In the city’s Latin Quarter, now home to students and tourists visiting its beauty spots, University of Kent lecturer Perrin explained that residents built barricades and entered into fire-fights with Nazi troops as the liberation got underway on August 19, 1944.
Bullet holes are still visible across the river at Paris’ town hall, where Nazi tanks fired on the building after it was taken over by French Resistance fighters, and Nazi snipers fired on celebrating crowds after the city’s liberation.
At Place de la Concorde in the city centre, where French Resistance leader Charles De Gaulle held a victory parade once the city was freed, memorials to the many civilians and soldiers who died during the liberation can be seen amongst the modern day bustle.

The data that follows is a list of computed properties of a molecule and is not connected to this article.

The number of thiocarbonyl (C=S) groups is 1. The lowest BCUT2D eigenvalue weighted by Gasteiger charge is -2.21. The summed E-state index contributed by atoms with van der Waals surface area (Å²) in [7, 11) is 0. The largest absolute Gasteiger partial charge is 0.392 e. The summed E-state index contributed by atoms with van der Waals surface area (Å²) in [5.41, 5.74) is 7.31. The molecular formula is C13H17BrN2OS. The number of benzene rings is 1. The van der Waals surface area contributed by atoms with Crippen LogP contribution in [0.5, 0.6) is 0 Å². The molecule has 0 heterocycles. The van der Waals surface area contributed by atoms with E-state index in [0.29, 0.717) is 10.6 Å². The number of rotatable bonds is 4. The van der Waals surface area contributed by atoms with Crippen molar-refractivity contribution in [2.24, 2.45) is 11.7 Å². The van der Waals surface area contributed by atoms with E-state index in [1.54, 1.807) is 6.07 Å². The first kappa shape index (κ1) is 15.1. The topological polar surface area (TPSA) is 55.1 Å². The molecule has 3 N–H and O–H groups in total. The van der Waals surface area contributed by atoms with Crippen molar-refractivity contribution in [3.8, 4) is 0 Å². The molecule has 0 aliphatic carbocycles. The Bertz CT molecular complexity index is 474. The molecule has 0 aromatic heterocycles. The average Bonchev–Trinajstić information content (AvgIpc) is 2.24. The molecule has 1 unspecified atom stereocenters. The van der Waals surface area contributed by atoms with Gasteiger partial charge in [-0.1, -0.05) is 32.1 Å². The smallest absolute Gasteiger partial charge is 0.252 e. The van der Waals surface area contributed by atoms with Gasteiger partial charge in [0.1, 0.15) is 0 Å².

Many locations in the city looked dramatically different in 1944. Hotel Notre Dame in the Latin Quarter suffered severe damage during the six day battle of the liberation, but stands restored today. And Rue de Rivoli, where Nazi flags were once flown from buildings, was the site of Charles de Gaulle’s victory parade in 1944, and is now an upmarket shopping street.
For budding historians keen to find signs of the liberation fighting around Paris, Perrin’s advice is to look up. “Paris is a scarred city, and you will see the signs of wartime damage, of occupation and liberation fighting going on all around the city. You just have to look up.”
(Production: Kathryn Carlson, Thierry Chiarello)